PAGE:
If you missed it, the MBTA unveiled countdown clocks for the Red Line at South Station last week to tell customers down to the minute when the next trains will arrive. The pilot program could expand by year’s end to the entire Red, Blue, and Orange Line systems, ending the uncertainty associated with waiting at stations since the dawn of the subway.
Amid their LED glow, I wondered if the countdown clocks might have historical precedent — some analog dial from the early 20th century, perhaps with signals conveyed by vacuum tubes or radio waves.
Not quite, said Bradley H. Clarke, transit historian and president of the Boston Street Railway Association. But they are part of a long tradition of trying to bring passengers out of the dark about their next train, at least a little bit.
When Boston opened North America’s first subway Sept. 1, 1897, it was not a complete subway system but a tunnel that allowed a web of streetcar lines running to and from different neighborhoods and suburbs to duck underground and avoid the morass of Tremont Street.
That made for chaos at Park Street Station, where there was no rhyme or reason to which berth a particular trolley would stop at each time — until Jan. 30, 1899, with the installation of a massive overhead sign listing all routes with a set of light-up numbers next to them. That gave customers a brief heads-up about where their cars would stop, making the platforms that much saner.
As the lines using Park Street dwindled, the remaining trolleys were assigned fixed berths — as is the case today with the Green Line’s B, C, D, and E branches — and the sign was retired May 12, 1934, Clarke said.
The next major innovation was the amplified public address system, which only feels like it’s been part of the subway forever. It debuted on the Boston Elevated — precursor to the MTA and today’s MBTA — June 21, 1946, allowing customers at Park Street, Scollay (today’s Government Center), and Washington (Downtown Crossing) to know en masse if trains were delayed or if riders should wait for a crowded car to pass because another was close. The T did not install a centrally controlled announcement system with speakers in all major stations until the 1970s, Clarke said.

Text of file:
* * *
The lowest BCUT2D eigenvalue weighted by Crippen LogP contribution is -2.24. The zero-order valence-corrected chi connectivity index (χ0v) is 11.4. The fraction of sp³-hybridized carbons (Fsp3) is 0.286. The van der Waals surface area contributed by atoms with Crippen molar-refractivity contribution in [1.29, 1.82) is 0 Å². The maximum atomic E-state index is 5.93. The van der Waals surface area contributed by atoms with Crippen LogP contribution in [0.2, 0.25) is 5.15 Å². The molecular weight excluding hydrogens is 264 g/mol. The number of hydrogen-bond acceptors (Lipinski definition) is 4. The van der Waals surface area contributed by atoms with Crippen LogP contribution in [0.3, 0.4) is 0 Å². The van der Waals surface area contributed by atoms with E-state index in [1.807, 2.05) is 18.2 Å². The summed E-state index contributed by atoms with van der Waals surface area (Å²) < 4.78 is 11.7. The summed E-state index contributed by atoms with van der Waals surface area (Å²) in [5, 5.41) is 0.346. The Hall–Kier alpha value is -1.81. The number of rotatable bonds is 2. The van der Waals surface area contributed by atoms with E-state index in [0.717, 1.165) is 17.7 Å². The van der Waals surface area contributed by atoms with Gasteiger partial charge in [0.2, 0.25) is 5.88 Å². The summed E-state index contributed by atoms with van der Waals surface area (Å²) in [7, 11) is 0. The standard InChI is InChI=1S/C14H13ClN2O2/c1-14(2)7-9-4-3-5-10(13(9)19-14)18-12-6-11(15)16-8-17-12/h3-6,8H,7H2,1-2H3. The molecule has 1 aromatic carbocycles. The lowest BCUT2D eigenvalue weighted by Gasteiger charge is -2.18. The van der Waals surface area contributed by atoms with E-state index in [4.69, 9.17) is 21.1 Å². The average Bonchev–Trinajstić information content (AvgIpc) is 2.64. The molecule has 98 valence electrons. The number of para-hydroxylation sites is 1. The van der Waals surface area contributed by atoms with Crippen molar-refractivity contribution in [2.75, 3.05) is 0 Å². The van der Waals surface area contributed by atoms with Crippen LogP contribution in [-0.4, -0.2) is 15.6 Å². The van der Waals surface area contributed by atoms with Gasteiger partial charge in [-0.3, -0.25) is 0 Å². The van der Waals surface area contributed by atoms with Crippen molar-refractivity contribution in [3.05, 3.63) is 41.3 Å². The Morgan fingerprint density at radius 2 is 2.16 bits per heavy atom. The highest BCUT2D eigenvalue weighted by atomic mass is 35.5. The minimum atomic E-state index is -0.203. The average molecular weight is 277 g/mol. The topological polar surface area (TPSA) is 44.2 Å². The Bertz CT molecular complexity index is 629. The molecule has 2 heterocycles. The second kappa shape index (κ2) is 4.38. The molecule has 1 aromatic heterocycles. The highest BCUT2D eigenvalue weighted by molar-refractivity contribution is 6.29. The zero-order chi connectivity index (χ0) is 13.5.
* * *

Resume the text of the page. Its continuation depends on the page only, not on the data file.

A host of modest innovations have followed, including lights above ground at Symphony and Prudential to tell customers if they should hurry because a train is near; lights in the lobby at JFK/UMass to end confusion over whether the next inbound train is coming on the Ashmont- or Braintree-branch platform; a map with light bulbs at Maverick Station that draws on track signals to show the general location of all trains on the Blue Line. More recently, the T has experimented with flat screen, computerized versions of the same at a few stations.
And then there is the method in-the-know riders have long used to tell when a train is a minute or so away: peering into the tunnel toward what are called track-walker lights. They switch off when a train is approaching from behind, providing an alert to crews working on the tracks.
But those lights are only perceptible from the platform at some stations, unlike the telltale breeze that Clarke called “the best indicator of all,” the whoosh trains have pushed ahead of them since they first went underground. “And that is as low-tech as you get.”
Rumble on the Tobin Bridge
The news about a light fixture falling on the Tobin Bridge prompted reader Daryl Smith of Charlestown to ask about an unsettling rumbling from the bridge that has been shaking homes on Mount Vernon, Prospect, and Chestnut streets, near the Boston-bound side of the bridge as it approaches the tunnel below City Square.
“It is especially noticeable in the middle of the night when empty dumpster trucks bounce over it. It sounds like thunder,” wrote Smith, speculating that the culprit might be a misaligned expansion joint.